Militants Fire Rockets Into Israel From Gaza, Responding to Airstrikes

Militants in Gaza fired almost 300 rockets toward Israel on Wednesday afternoon, reaching as far north as the sky above the suburbs of Tel Aviv, as Israel carried out dozens of airstrikes against what it described as rocket-launching squads and sites operated by the Islamic Jihad militant group in the Palestinian coastal enclave.

The flare-up in fighting came after an attack on Islamic Jihad by Israel on Tuesday that killed three of its top commanders, along with 10 civilians, four of them children, according to Palestinian officials. The killings left both Israelis and Palestinians bracing for an escalation in cross-border attacks at a time when violence in the region has been surging.

After Israel’s initial assault before dawn on Tuesday, at least seven more Palestinians were killed in subsequent Israeli strikes on Tuesday and Wednesday, according to the Ministry of Health in Gaza. Most appeared to be militants belonging to Islamic Jihad or a smaller armed faction involved in the rocket fire.

The Israeli military said that its strikes on Wednesday were defensive ones aimed at thwarting attacks by Islamic Jihad, which Israel, the United States and many other Western countries classify as a terrorist organization. There were no immediate reports of casualties on the Israeli side as millions of Israelis were instructed to remain close to safe rooms and bomb shelters.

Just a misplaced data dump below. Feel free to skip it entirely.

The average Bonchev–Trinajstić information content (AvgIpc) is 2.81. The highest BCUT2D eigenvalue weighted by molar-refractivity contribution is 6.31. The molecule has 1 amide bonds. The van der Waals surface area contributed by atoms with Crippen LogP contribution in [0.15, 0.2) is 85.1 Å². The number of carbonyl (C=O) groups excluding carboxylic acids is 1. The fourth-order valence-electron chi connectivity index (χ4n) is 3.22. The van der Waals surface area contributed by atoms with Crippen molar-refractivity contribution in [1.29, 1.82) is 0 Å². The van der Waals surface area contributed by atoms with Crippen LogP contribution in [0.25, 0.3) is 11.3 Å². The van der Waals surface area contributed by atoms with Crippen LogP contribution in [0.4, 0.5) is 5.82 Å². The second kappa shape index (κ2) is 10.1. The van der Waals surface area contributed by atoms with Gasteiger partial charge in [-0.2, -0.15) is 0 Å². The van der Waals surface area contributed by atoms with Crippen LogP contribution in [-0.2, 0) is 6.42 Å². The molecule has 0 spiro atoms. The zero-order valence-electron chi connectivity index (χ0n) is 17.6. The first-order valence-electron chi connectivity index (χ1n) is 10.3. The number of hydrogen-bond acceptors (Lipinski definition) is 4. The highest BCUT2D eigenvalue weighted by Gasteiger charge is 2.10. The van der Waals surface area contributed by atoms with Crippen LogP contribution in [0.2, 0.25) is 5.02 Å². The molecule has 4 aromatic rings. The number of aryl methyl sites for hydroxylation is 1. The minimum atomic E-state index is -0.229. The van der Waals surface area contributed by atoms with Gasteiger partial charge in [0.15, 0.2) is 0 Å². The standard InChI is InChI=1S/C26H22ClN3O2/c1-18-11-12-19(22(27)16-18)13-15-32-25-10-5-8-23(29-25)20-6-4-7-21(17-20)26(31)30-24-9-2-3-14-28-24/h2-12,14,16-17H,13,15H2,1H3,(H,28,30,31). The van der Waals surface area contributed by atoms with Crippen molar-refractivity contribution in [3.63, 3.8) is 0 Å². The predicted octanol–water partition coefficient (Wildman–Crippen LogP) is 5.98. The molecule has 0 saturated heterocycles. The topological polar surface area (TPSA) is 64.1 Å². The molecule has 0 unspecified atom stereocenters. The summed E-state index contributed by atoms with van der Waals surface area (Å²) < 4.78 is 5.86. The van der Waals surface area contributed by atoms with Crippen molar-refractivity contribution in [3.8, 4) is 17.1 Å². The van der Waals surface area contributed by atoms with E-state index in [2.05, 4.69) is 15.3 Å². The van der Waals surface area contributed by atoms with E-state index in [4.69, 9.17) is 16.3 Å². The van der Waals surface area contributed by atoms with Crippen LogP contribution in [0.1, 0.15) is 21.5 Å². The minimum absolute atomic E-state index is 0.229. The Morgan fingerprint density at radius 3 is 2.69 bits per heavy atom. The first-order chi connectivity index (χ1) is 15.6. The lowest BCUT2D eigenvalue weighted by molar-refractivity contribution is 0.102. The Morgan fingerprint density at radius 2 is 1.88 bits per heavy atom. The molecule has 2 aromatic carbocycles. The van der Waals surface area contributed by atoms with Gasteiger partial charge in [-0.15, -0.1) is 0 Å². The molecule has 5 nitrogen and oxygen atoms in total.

Most of the rocket barrages were aimed at areas of southern Israel close to the border with Gaza, and many of those that appeared headed for Israeli population centers were intercepted by Israel’s air defenses. An empty house in the border town of Sderot suffered a direct hit.

The Israeli military said a rocket had been intercepted over the Tel Aviv area by its David’s Sling air-defense system, designed to deal with longer-range rockets and missiles than the older and vaunted Iron Dome system. It was Israel’s first successful use of David’s Sling in battlefield conditions and in the context of a conflict with Gaza, according to the military.

Amid the hostilities on Wednesday, efforts were underway by Egypt and other regional powers to broker a cease-fire in what is Israel’s third confrontation with Islamic Jihad in 10 months. Hamas, the larger militant group that controls Gaza, said that its political chief, Ismail Haniya, had been receiving phone calls from Egyptian, Qatari and United Nations officials.